Israel security forces on Thursday dismantled several shacks built by Palestinian protesters near Khan al-Ahmar, a Bedouin village that Israel has slated for demolition.
The action drew an outcry from the European Parliament, which called it a grave violation of international law and urged the European Union to respond in a manner “commensurate with the seriousness of this development.”
The European Union subsequently demanded that Israel compensate it for investments of approximately €315,000 ($367,000) for infrastructure in the village, including a school partially funded by the EU.
Reuters witnesses said Israeli forces arrived at the village of 180 people before sunrise on Thursday and began taking down the newly built protest huts, without touching the Bedouin encampment, the fate of which has become a focus of Palestinian protests and international concern.
Israel’s military liaison agency with the Palestinians, COGAT, said on Twitter that five “movable structures that were illegally transported & installed” in the area had been taken down.
The five new huts had been assembled this week by activists from several rights groups and the Palestinian Authority in support of the Bedouin community.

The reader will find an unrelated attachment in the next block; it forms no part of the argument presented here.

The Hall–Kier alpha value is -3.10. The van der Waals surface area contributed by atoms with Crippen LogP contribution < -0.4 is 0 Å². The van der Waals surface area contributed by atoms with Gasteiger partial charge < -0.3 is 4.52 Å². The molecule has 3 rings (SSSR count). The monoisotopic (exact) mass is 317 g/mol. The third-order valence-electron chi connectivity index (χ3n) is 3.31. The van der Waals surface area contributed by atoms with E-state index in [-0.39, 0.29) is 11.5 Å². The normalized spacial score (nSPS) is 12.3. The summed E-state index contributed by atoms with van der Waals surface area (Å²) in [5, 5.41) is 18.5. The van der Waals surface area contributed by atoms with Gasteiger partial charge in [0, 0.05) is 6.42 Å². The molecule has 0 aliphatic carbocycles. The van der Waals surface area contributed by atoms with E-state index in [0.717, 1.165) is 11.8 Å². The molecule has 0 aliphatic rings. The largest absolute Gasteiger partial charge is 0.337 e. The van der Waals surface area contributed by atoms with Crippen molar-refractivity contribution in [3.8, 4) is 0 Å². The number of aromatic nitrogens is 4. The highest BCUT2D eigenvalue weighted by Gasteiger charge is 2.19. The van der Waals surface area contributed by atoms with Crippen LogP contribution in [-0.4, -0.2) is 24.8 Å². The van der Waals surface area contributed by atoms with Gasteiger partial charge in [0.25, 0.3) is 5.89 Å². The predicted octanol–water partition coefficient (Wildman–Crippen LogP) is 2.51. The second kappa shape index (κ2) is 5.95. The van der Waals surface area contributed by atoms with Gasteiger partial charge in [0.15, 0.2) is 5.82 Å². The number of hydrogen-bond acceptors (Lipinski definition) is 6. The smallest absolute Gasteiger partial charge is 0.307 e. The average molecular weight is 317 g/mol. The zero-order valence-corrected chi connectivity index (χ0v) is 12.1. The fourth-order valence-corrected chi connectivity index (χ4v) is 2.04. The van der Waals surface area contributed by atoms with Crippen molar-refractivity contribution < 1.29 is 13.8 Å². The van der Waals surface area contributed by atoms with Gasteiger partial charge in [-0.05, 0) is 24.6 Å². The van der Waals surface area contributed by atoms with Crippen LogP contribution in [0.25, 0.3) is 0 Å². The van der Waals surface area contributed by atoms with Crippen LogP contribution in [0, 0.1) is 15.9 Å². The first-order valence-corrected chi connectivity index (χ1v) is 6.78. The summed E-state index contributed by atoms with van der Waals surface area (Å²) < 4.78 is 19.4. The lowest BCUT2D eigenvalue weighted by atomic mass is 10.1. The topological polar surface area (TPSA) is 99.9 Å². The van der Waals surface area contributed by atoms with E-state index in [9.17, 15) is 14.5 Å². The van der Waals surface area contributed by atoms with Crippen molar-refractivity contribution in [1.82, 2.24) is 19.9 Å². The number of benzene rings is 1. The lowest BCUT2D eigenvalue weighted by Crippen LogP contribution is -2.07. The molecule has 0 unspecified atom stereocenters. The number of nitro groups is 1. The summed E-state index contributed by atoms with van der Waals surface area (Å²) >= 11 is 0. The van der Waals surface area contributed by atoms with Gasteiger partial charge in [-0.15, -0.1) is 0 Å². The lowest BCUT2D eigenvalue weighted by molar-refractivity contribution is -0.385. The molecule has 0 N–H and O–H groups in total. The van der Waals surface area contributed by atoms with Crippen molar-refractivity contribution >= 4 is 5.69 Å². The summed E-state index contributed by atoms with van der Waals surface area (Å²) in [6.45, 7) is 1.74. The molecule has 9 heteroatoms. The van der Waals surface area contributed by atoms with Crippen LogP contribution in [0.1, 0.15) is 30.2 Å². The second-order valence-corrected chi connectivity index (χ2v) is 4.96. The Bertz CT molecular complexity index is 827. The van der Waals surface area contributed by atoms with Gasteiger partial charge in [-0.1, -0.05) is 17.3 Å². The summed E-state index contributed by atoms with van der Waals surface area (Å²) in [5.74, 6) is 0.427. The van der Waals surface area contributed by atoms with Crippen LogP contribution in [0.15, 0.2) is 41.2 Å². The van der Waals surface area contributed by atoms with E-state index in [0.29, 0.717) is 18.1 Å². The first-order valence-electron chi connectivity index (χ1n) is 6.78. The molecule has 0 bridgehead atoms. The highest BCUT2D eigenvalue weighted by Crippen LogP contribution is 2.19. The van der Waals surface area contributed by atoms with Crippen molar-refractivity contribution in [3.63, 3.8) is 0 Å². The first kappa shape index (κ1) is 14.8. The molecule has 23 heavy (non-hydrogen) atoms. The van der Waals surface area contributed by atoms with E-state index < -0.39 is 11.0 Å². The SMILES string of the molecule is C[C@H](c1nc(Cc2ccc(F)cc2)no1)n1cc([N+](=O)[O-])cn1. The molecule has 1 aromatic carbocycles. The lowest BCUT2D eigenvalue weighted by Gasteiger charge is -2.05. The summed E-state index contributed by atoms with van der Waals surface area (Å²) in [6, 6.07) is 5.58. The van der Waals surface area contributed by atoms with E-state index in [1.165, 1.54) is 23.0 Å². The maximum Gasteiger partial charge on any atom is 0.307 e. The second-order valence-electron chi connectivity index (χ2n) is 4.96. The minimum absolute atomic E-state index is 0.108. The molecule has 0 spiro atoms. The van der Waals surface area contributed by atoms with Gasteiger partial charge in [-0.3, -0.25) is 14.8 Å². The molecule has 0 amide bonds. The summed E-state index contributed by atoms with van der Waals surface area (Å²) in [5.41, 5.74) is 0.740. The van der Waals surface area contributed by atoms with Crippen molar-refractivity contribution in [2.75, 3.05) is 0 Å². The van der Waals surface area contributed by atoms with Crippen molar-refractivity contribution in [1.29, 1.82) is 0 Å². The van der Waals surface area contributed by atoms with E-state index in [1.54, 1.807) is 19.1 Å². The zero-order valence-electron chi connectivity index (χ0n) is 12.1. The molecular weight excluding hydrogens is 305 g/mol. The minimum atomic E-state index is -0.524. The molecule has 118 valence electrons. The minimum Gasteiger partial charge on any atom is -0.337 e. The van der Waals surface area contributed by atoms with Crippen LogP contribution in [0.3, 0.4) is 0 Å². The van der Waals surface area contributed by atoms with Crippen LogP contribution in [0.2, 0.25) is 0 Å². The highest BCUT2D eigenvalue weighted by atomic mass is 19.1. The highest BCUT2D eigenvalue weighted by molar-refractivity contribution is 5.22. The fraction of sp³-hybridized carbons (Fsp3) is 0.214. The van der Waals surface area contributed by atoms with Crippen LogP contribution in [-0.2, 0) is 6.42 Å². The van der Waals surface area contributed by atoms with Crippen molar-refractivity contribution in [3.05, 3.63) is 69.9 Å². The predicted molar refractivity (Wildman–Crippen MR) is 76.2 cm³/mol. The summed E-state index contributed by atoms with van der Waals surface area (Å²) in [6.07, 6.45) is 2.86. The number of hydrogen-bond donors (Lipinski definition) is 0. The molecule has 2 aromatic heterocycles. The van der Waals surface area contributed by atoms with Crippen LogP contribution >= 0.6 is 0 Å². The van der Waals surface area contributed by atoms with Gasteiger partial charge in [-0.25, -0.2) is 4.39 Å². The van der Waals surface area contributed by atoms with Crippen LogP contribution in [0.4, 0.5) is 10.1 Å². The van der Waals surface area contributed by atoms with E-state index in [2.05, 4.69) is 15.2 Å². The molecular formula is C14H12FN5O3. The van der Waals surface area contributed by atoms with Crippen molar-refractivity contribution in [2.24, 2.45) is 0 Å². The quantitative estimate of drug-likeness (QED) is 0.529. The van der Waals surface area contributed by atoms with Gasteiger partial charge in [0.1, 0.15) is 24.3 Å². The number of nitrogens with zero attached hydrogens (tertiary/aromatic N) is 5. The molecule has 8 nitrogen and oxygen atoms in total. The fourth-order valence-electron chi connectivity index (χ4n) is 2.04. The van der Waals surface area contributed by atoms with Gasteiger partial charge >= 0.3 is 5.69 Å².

Khan al-Ahmar is beside an Israeli highway that runs from Yerushalayim to the Dead Sea.
Israel’s plan to demolish the village and relocate its 180 residents — Bedouins who scrape a living by raising sheep and goats — to a site 7 miles away has drawn criticism from Palestinians and some European states, who cite the impact on the community and prospects for peace. The relocation site was named as Abu Dis, a suburb of Yerushalayim.
Last week, Israel’s High Court rejected petitions to prevent the move, siding with the authorities who say the village was built without required permits. Palestinians say such documents are impossible to obtain.
The village is in the 60 percent of Yehudah and Shomron known as Area C, which remains under exclusive Israeli control. Israel places severe restrictions on Palestinian development there and home demolitions are not unusual. But the removal of an entire community would be extremely unusual, according to The Associated Press.
On Tuesday, UN Mideast envoy Nickolay Mladenov warned that demolition of the village would adversely affect peace efforts.
Mladenov said the planned demolition of the village would “undermine the prospect for two-state solution and is against international law.